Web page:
Public Perception of Water Quality Risks-Influencing Factors and Enhancement Opportunities

L. W. Canter
D. I. Nelson
J. W. Everett

DOI: 10.2190/93D9-JF0N-EEF8-W4PW


Public perceptions of the human health risks associated with water quality deterioration have been increasing in recent years, and a better understanding of the determinants of such perceptions and the communication of these perceptions to the policy community will facilitate water quality management. The objective of this study was to conduct a state-of-the-art literature review on factors affecting public perception of risk and levels of acceptable risk in relation to water quality, and to delineate research opportunities for such perceptions in relation to their usage in water quality management. Extensive literature searches yielded approximately 150 papers or other published items related to water quality risk concerns.

Although there have been few comprehensive studies of factors that influence water quality risk perception and the delineation of acceptable risk, many individual and combinations of factors have been identified as affecting perceptions held by different publics. Examples of such factors include whether or not pollution is visible, personal usage of the water resource, historical changes from emphases on bacteriological quality to the occurrence of toxic chemicals, education level, age, proximity to the problem, familiarity with the contaminant and source, trust in local public officials, involvement in decision processes, and poor risk communication efforts. Outrage factors such as whether the risk is voluntary or involuntary, familiar or unfamiliar, controlled by self or controlled by others, memorable or not memorable, dreaded or not dreaded, or natural or unnatural, can also influence risk perception. Complications associated with identifying influencing factors include the facts that: 1) the water environment is technically and scientifically complicated due to hydrodynamic considerations, chemical processes, and the kinetics of bacteriological decomposition; 2) there are many uncertainties associated with risk identification and evaluation; 3) effective communication of risk information to different publics is difficult; and 4) conflicts may arise due to different perceptions of water risk between policy makers, scientific experts, public interest groups, the media, and individuals within the general public.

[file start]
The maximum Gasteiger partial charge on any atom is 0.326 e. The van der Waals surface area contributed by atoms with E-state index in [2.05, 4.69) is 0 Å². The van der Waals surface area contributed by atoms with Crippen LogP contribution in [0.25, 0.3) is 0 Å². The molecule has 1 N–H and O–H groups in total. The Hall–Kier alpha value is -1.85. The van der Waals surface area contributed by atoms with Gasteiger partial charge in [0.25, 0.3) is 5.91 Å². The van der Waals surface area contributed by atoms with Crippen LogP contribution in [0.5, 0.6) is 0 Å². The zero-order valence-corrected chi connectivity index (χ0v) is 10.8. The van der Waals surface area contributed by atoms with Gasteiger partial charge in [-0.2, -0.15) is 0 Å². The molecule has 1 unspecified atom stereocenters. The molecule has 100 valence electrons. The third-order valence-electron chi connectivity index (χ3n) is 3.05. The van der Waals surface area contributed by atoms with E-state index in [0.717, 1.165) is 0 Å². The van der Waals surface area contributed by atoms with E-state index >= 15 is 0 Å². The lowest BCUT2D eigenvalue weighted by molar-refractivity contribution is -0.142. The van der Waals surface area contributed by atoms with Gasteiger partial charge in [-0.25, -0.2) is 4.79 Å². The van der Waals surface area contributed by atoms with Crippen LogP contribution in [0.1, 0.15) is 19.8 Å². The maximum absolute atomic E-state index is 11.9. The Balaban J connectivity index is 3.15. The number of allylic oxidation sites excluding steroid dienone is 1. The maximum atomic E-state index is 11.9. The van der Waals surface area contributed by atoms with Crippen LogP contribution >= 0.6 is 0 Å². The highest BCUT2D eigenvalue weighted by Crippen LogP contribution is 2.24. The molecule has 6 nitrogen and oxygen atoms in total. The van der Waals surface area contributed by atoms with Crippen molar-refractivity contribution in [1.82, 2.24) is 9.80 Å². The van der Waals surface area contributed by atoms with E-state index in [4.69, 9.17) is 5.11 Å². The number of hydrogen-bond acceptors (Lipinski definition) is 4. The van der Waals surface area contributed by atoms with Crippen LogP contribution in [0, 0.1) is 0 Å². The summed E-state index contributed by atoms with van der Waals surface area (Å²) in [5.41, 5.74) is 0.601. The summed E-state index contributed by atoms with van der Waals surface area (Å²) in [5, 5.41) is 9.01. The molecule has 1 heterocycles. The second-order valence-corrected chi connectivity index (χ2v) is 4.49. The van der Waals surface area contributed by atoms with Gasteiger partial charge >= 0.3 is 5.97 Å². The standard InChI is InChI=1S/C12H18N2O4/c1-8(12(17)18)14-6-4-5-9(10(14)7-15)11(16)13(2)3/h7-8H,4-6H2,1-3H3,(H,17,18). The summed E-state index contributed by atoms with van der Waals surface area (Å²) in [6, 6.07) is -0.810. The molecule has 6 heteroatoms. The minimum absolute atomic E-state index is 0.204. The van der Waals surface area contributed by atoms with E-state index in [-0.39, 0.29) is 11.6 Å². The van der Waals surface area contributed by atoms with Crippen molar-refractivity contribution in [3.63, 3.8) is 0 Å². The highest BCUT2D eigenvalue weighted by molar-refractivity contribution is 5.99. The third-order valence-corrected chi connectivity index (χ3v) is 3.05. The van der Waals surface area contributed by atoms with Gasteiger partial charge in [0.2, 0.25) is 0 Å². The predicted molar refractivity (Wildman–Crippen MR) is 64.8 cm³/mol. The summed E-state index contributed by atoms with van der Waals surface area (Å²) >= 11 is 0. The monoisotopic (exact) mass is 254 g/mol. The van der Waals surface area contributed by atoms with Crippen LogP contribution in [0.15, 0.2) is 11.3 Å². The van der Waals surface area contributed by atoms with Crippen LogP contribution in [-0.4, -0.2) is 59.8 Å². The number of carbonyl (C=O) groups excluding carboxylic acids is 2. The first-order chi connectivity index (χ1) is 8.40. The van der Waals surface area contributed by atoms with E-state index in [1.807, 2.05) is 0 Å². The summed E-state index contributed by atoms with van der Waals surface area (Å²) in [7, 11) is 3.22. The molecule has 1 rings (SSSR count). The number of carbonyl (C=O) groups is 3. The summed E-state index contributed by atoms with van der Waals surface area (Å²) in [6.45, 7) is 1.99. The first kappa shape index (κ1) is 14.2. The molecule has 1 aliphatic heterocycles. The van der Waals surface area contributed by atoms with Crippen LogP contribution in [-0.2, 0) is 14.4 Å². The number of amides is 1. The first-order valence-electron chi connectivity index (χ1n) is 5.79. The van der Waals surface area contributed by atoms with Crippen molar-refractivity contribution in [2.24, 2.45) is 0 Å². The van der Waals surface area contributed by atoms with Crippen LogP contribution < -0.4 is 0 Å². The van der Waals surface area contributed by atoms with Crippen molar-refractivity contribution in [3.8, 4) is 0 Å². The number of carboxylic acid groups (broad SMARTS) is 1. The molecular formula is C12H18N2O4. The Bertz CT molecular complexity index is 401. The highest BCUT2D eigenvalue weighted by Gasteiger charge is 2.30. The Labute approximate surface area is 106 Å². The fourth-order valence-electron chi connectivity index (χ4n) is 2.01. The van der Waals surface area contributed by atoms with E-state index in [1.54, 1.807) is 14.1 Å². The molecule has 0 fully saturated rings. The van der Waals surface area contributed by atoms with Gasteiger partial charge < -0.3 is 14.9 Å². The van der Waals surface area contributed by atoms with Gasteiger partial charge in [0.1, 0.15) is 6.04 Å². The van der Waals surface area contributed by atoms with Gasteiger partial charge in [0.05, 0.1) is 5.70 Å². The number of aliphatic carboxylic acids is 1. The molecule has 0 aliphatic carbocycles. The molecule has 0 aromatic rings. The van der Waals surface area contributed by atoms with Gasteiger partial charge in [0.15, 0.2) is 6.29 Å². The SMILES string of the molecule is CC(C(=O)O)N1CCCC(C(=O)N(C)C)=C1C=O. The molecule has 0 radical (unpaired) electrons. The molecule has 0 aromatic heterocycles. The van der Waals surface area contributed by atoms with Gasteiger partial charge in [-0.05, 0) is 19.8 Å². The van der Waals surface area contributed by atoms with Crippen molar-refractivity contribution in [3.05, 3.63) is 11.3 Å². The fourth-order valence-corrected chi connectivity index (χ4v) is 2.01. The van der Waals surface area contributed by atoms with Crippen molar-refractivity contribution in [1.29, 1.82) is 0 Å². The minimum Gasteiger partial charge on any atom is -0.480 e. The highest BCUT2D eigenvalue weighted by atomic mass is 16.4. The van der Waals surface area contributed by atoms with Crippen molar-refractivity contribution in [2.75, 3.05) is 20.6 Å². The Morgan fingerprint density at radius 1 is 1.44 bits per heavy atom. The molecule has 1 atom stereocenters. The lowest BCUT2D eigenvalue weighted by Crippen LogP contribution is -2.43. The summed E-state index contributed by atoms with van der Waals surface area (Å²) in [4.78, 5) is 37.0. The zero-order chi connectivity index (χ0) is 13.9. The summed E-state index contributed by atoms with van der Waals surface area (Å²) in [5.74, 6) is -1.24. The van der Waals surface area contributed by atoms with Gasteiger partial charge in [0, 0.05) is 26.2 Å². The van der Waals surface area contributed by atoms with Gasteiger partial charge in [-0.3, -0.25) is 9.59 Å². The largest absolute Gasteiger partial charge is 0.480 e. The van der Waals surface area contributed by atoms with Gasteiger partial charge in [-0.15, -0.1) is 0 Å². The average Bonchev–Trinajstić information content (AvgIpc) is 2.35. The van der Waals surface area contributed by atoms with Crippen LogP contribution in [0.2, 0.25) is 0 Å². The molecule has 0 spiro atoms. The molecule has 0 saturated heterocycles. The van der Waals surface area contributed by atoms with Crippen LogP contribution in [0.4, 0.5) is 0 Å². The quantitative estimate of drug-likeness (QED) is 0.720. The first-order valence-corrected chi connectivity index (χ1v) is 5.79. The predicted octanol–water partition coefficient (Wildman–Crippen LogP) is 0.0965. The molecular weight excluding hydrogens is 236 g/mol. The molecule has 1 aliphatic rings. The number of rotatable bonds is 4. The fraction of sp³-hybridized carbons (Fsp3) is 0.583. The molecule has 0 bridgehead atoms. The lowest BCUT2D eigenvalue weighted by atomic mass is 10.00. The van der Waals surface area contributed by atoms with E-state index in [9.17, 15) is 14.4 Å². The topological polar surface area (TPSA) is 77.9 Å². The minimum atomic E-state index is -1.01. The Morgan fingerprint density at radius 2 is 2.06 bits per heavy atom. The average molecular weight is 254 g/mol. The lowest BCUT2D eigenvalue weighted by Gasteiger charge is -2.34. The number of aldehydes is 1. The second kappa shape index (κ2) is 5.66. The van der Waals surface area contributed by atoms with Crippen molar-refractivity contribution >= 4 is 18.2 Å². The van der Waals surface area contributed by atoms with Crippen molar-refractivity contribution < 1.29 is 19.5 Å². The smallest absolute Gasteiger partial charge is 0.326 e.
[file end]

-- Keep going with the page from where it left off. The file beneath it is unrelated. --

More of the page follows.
A fundamental research need in relation to water quality and risk perception is for a basic conceptual model which can be utilized and tested in terms of the factors which influence perceptions of water quality risks held by different publics. The conceptual model should incorporate both individual perception of risks as well as group perception of risks. Acceptable risk needs to be systematically defined and various causative factors or issues should be delineated. Very little information exists on how public perceptions of water quality risks are actually used by policy makers in planning and implementing water quality management programs. Research is also needed on institutional and interdisciplinary barriers to the development and transmission of information needed by policy makers and the general public in their formation of risk perceptions. Consideration should also be given to the degree that narrow disciplinary perspectives influence scientific and technical information communicated to policy makers and the general public.

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